direction, by the way (with major parts of the system shoved off to
the WP environment).

Or maybe I'm just being grumpy.

......................................................................

J does something pleasant: functions and operators (verbs, adverbs and
conjunctions) are "first class".  I can give them names, or not, as I
deem appropriate.  However, J implementations have tended to not give
me very efficient access to the underlying machine.  As a result, many
of the projects I've tackled in J have died an early death when it
turned out the machine I was using couldn't perform the calculations
-- or when it turned out that I was having to wait minutes or longer
for my results.

Speed is important.  Speed of program development is APL's "claim to
fame".  But code and data are frequently interchangeable.  And, when
it takes longer to run an APL program than it would to compile an
equivalent C program -- and when the APL program was supposed to be
one that helped in program development -- well, APL starts tasting a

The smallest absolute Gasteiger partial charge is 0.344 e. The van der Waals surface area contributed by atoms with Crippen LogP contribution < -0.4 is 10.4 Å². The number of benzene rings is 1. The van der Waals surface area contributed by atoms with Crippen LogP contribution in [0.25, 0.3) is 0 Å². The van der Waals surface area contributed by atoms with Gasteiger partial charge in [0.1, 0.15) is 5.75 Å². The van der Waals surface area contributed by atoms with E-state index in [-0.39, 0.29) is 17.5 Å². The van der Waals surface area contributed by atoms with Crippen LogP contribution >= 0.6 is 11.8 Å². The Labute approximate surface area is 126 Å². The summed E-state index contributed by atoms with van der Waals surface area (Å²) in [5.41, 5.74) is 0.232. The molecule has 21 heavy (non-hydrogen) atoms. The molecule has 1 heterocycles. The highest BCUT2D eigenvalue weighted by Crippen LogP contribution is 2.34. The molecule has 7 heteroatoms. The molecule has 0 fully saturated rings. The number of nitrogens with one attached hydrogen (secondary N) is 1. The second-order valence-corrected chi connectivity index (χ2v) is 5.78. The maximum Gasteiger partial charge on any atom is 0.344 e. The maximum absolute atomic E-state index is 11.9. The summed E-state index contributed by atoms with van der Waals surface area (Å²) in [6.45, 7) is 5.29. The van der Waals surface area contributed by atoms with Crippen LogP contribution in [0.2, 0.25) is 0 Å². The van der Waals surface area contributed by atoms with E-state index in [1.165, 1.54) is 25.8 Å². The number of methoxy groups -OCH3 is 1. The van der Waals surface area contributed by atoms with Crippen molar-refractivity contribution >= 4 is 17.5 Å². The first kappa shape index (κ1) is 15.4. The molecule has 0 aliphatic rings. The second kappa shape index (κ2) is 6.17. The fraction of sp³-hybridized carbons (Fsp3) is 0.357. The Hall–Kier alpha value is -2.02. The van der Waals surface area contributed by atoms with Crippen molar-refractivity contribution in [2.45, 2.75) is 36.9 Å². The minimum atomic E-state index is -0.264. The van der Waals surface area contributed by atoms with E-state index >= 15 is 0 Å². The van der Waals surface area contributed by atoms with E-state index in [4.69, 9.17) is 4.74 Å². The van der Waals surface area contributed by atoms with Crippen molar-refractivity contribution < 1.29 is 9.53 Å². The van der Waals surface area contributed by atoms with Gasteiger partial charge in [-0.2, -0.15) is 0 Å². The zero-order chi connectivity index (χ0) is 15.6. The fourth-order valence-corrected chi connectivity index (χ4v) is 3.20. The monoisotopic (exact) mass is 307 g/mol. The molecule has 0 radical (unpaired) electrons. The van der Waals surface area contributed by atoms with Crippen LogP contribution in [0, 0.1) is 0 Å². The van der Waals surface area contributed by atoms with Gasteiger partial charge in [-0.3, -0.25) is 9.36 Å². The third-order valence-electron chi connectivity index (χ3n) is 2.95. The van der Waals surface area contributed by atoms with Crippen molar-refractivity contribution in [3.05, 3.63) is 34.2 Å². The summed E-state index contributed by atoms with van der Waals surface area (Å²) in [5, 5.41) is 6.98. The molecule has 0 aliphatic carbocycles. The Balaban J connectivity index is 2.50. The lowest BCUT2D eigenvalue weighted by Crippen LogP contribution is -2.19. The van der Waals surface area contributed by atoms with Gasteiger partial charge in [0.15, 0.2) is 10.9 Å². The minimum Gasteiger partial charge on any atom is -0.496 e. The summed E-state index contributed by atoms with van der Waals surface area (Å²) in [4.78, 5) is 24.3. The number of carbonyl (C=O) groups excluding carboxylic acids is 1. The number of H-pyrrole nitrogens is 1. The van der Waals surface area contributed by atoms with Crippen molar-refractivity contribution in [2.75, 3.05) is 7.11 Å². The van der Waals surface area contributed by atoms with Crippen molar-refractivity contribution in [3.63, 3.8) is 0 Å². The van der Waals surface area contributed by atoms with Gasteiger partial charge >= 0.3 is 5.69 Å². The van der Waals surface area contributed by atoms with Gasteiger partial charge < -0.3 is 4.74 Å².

bit bitter.

I think, fundamentally, the issues I'm trying to deal with when
talking about control structures are: speed and program viability.
However, viewed from this direction alone there is an answer which is
too easy: reduce the strength of the language.

Issues that I've left out are: ease in porting the language, ease in
teaching the language, and ease in specifying "the right general case
of the right algorithm".

--
Raul D. Miller           n =: p*q             NB. 9<##:##:n [.large prime p, q

                         NB.  public e, n, y
                         x -: n&|&(*&y)^:d 1  NB. 1=(d*e)+.p*&<:q



Sun, 16 Feb 1997 09:01:58 GMT  
 Control structures in APL

Quote:
>Considered practically, here's the issues I'd like to see fixed in